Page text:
The SFU also conducts optimisations to deal with challenging network conditions. When the SFU detects that a user’s bandwidth is limited, it will send a lower quality video layer onward to this user, or even stop sending video frames altogether and prioritise audio since audio is more critical.
What are the negatives of an SFU?
The downside of using an SFU is that traffic between participants is not end-to-end encrypted. It is secure, but the SFU acts as a party in the middle, in a similar way as other tools that act as a midpoint in a process or service. For example, Stripe needs to be implemented in the middle of a payment process in order to handle transactions between a customer and merchant. Connections to and between our SFU servers all happen over HTTPS, so they are secure, and we have set up our infrastructure so that video and audio streams passing through our SFU mesh flow in an entirely ephemeral fashion and are not inspected.
What is P2P?
P2P (or Peer-to-peer) calls are calls where participants are connected directly to one another without a server in the middle. There are however cases where the connection is tricky to establish, for instance, because one of the parties is behind a corporate firewall. In such cases, a TURN server is used to relay data between users that cannot directly communicate with each other due to network restrictions, while preserving end-to-end encryption.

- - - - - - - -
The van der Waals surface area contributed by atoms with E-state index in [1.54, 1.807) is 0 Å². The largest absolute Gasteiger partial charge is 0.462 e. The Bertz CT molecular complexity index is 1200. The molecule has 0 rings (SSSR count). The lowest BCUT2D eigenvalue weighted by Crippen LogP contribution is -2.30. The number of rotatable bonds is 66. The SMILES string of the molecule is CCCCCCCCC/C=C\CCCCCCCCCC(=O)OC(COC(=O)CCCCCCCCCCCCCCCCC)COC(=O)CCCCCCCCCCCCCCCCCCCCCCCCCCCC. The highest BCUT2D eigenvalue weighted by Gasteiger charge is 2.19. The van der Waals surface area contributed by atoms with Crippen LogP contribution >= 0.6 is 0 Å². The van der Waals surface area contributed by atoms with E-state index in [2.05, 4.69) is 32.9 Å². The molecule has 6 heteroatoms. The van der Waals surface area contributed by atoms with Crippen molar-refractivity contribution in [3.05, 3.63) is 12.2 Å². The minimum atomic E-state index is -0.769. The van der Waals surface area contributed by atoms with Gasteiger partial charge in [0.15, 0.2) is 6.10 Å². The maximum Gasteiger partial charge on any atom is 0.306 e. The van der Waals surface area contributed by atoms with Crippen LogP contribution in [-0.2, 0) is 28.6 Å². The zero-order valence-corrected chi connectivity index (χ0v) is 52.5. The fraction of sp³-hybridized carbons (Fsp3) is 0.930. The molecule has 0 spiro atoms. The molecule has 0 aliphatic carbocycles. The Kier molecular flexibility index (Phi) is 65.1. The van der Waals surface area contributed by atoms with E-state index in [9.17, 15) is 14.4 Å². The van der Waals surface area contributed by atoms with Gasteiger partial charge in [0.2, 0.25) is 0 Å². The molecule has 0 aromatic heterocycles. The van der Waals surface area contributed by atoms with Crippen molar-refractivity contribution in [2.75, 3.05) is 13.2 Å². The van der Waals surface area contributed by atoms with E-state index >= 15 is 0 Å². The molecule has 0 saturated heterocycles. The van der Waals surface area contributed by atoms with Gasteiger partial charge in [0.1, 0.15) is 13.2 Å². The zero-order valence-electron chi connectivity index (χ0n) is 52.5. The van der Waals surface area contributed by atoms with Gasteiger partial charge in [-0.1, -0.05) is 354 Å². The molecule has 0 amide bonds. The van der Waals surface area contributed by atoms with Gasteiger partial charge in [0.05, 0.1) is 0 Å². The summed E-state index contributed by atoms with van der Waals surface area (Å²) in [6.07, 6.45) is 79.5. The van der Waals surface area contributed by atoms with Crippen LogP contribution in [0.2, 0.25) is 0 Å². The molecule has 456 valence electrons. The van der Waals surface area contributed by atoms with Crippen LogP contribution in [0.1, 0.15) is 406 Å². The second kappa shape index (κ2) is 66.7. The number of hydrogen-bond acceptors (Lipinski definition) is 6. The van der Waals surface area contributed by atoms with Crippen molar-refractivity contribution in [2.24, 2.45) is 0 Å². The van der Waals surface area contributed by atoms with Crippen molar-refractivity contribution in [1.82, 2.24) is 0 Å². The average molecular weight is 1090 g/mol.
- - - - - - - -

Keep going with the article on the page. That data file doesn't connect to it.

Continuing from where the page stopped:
In P2P calls, media quality handling happens by the participants’ browsers. These browsers algorithmically figure out what quality and size to send to other participants in order to deal with network constraints.
What are the benefits of P2P?
P2P calls can be beneficial for some very simple use cases such as one-to-one calls where both users have a reliable connection, and are in relatively close proximity of each other. Since calls happen directly between the participants’ browsers and the call data is not routed through a server, these calls are also completely end-to-end encrypted.
What are the negatives of P2P?